THE BARD OF BARNSLEY PROVIDES HIS WHIMSICAL LOOK AT YORKSHIRE LIFE
PEOPLE say that us Yorkshire folk (always “Yorkshire folk”, note; not “Yorkshire people”) can be identified with ease. They say that they can tell we’re from Yorkshire by the way we speak, the way we dress, the way we complain about the price of things, the way we get sentimental at the thought of curd tart. Well, yes, these are all true to an extent, but they are obvious and wellworn, indeed almost threadbare, signs of Yorkshireness; I’d like to dig a little deeper to look for more subtle ways of thinking about how you can spot a person from Yorkshire a mile off. I’ll just pause a minute, though, while I think about curd tart. Ah, curd tart. Have you got a hanky? I’m getting a little tearful.
The first way you can spot a Yorkshire person is by the way they climb stairs,airs, especially if there’s the option of an n escalator available, like in a shopping ing mall or a station. Yorkshire people e command the stairs, they ascend them as though they’re on stage or r as though they’re climbing the last t few feet to the top of Everest without out oxygen. They sometimes take them m two at a time, showing off. The importantant word here is “take”; we take the stairsairs like an invading army might take a castle. And then we stand at the top and gaze round expectantly, glancing at the lightweights who’ve let the escalator do the work, as though we’re expecting applause. Which, to be fair, we sometimes get. But only from fellow Yorkshiremen and women.
The second way you can tell that a person is from Yorkshire is by the way they pour their tea from the pot into the cup. Observe this next time you’re in a cafe. Before the pouring the lid of the teapot is taken off and the tea is inspected; sometimes it is sniffed as though at some kind of tasting ceremony. The tea is stirred with a spoon. The tea is left to mash. Then the teapot is lifted, with the same sense of theatre that the stairs were ascended earlier. The pourer looks around because they hope they are being observed. They lift the teapot higher and higher, sometimes standing up at the cafe table, and you realise that this Yorkshire person, like all Yorkshire folk, wants to see how high in the air they can pour the tea without spilling any, like a high-diver diving into an exact spot in a pool metres below. The tea is poured, falling through the air in a perfect stream and landing in the cup with barely a splash. That’s Yorkshire pouring, ladies and gentle gentlemen. Come on, we’ve all done it. Or perh perhaps it’s only me.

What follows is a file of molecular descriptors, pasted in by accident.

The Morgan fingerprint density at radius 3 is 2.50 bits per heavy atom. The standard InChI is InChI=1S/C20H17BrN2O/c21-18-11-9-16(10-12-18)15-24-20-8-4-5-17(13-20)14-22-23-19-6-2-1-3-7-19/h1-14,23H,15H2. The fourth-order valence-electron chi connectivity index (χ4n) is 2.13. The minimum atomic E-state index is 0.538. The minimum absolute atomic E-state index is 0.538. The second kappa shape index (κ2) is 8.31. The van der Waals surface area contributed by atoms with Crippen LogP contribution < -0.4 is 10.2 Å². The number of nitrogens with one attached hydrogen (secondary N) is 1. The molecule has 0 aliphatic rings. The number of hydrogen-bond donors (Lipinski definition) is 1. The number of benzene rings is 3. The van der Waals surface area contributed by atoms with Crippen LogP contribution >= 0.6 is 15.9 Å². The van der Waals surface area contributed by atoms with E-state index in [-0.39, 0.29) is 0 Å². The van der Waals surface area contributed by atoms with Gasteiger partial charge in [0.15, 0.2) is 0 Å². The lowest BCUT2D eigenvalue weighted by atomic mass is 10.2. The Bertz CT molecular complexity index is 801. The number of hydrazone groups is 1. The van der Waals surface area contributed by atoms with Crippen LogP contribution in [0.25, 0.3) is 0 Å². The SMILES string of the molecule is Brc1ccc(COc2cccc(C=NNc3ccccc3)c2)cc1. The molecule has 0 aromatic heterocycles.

The third way you can tell that someone i is from Yorkshire is by observing them having the last word. Somebody will say “Goodnight” and the Yorkshire p person will say “Goodnight”. The first p person will say it again and the Yorkshire p person will say it again and they’ll insi insist on being the last person to say it beca because we always, always have to have the la last word. See if y you can spot all three today, in t the same location: the stairsc climber, the tea-pourer, the l last-word utterer. T Then you’ll k know you’re in Y Yorkshire, and th that’s my last word on the subject. Tea, anyo anyone? I’ll pour. From up here.